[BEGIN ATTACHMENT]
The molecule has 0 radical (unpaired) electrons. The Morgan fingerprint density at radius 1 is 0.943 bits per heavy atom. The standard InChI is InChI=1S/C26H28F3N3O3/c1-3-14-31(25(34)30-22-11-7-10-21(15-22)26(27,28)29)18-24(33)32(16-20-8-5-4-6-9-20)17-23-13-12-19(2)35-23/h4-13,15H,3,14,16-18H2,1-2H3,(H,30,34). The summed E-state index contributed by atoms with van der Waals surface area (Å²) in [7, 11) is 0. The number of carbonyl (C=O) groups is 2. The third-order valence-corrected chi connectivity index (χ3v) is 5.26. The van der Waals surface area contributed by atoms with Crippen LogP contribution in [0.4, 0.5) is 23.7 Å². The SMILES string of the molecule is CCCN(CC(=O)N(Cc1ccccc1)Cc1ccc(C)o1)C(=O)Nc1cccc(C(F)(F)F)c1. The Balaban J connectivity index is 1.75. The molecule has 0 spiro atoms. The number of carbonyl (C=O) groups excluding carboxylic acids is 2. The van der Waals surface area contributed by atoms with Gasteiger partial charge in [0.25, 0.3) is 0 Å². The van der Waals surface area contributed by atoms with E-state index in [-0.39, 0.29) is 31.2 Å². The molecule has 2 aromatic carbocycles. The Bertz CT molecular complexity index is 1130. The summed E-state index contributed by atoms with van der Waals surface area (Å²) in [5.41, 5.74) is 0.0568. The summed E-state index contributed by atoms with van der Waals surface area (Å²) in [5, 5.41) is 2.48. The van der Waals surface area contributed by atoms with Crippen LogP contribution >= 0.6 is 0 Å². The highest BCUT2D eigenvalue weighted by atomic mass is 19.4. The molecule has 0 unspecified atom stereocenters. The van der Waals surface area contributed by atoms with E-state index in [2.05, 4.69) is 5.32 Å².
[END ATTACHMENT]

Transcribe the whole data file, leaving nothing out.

The molecule has 0 radical (unpaired) electrons. The Morgan fingerprint density at radius 1 is 0.943 bits per heavy atom. The standard InChI is InChI=1S/C26H28F3N3O3/c1-3-14-31(25(34)30-22-11-7-10-21(15-22)26(27,28)29)18-24(33)32(16-20-8-5-4-6-9-20)17-23-13-12-19(2)35-23/h4-13,15H,3,14,16-18H2,1-2H3,(H,30,34). The summed E-state index contributed by atoms with van der Waals surface area (Å²) in [7, 11) is 0. The number of carbonyl (C=O) groups is 2. The third-order valence-corrected chi connectivity index (χ3v) is 5.26. The van der Waals surface area contributed by atoms with Crippen LogP contribution in [0.4, 0.5) is 23.7 Å². The SMILES string of the molecule is CCCN(CC(=O)N(Cc1ccccc1)Cc1ccc(C)o1)C(=O)Nc1cccc(C(F)(F)F)c1. The Balaban J connectivity index is 1.75. The molecule has 0 spiro atoms. The number of carbonyl (C=O) groups excluding carboxylic acids is 2. The van der Waals surface area contributed by atoms with Gasteiger partial charge in [0.25, 0.3) is 0 Å². The van der Waals surface area contributed by atoms with E-state index in [-0.39, 0.29) is 31.2 Å². The molecule has 2 aromatic carbocycles. The Bertz CT molecular complexity index is 1130. The summed E-state index contributed by atoms with van der Waals surface area (Å²) in [5.41, 5.74) is 0.0568. The summed E-state index contributed by atoms with van der Waals surface area (Å²) in [5, 5.41) is 2.48. The van der Waals surface area contributed by atoms with Crippen LogP contribution >= 0.6 is 0 Å². The highest BCUT2D eigenvalue weighted by atomic mass is 19.4. The molecule has 0 unspecified atom stereocenters. The van der Waals surface area contributed by atoms with E-state index in [2.05, 4.69) is 5.32 Å².